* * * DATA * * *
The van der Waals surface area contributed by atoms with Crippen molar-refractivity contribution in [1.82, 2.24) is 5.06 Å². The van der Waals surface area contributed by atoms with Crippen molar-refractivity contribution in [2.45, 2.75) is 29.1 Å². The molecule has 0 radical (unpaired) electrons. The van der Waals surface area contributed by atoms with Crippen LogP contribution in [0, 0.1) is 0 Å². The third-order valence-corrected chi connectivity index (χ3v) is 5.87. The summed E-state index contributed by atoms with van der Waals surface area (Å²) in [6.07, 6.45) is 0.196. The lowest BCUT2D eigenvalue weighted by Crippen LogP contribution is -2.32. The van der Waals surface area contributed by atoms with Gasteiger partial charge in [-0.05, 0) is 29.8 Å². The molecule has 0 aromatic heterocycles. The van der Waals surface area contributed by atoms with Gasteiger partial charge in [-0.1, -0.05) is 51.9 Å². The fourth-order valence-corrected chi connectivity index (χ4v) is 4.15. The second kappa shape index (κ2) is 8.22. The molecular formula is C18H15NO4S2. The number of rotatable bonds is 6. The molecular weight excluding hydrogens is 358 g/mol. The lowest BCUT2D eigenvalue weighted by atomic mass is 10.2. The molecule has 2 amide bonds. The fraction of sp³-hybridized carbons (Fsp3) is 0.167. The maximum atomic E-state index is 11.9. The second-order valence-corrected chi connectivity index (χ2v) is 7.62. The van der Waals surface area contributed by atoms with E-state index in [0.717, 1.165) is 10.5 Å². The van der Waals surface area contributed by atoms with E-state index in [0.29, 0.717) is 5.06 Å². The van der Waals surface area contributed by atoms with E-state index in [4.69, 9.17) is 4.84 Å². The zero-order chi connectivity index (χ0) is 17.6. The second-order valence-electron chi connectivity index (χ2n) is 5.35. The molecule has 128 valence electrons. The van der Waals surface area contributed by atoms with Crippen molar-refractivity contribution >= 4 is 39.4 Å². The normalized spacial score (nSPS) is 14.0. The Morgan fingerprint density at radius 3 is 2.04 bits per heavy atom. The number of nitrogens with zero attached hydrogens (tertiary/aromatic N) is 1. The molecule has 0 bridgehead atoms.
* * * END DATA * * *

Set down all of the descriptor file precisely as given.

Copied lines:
The van der Waals surface area contributed by atoms with Crippen molar-refractivity contribution in [1.82, 2.24) is 5.06 Å². The van der Waals surface area contributed by atoms with Crippen molar-refractivity contribution in [2.45, 2.75) is 29.1 Å². The molecule has 0 radical (unpaired) electrons. The van der Waals surface area contributed by atoms with Crippen LogP contribution in [0, 0.1) is 0 Å². The third-order valence-corrected chi connectivity index (χ3v) is 5.87. The summed E-state index contributed by atoms with van der Waals surface area (Å²) in [6.07, 6.45) is 0.196. The lowest BCUT2D eigenvalue weighted by Crippen LogP contribution is -2.32. The van der Waals surface area contributed by atoms with Gasteiger partial charge in [-0.05, 0) is 29.8 Å². The molecule has 0 aromatic heterocycles. The van der Waals surface area contributed by atoms with Gasteiger partial charge in [-0.1, -0.05) is 51.9 Å². The fourth-order valence-corrected chi connectivity index (χ4v) is 4.15. The second kappa shape index (κ2) is 8.22. The molecular formula is C18H15NO4S2. The number of rotatable bonds is 6. The molecular weight excluding hydrogens is 358 g/mol. The lowest BCUT2D eigenvalue weighted by atomic mass is 10.2. The molecule has 2 amide bonds. The fraction of sp³-hybridized carbons (Fsp3) is 0.167. The maximum atomic E-state index is 11.9. The second-order valence-corrected chi connectivity index (χ2v) is 7.62. The van der Waals surface area contributed by atoms with E-state index in [0.717, 1.165) is 10.5 Å². The van der Waals surface area contributed by atoms with E-state index in [0.29, 0.717) is 5.06 Å². The van der Waals surface area contributed by atoms with E-state index in [4.69, 9.17) is 4.84 Å². The zero-order chi connectivity index (χ0) is 17.6. The second-order valence-electron chi connectivity index (χ2n) is 5.35. The molecule has 128 valence electrons. The van der Waals surface area contributed by atoms with Crippen molar-refractivity contribution >= 4 is 39.4 Å². The normalized spacial score (nSPS) is 14.0. The Morgan fingerprint density at radius 3 is 2.04 bits per heavy atom. The number of nitrogens with zero attached hydrogens (tertiary/aromatic N) is 1. The molecule has 0 bridgehead atoms.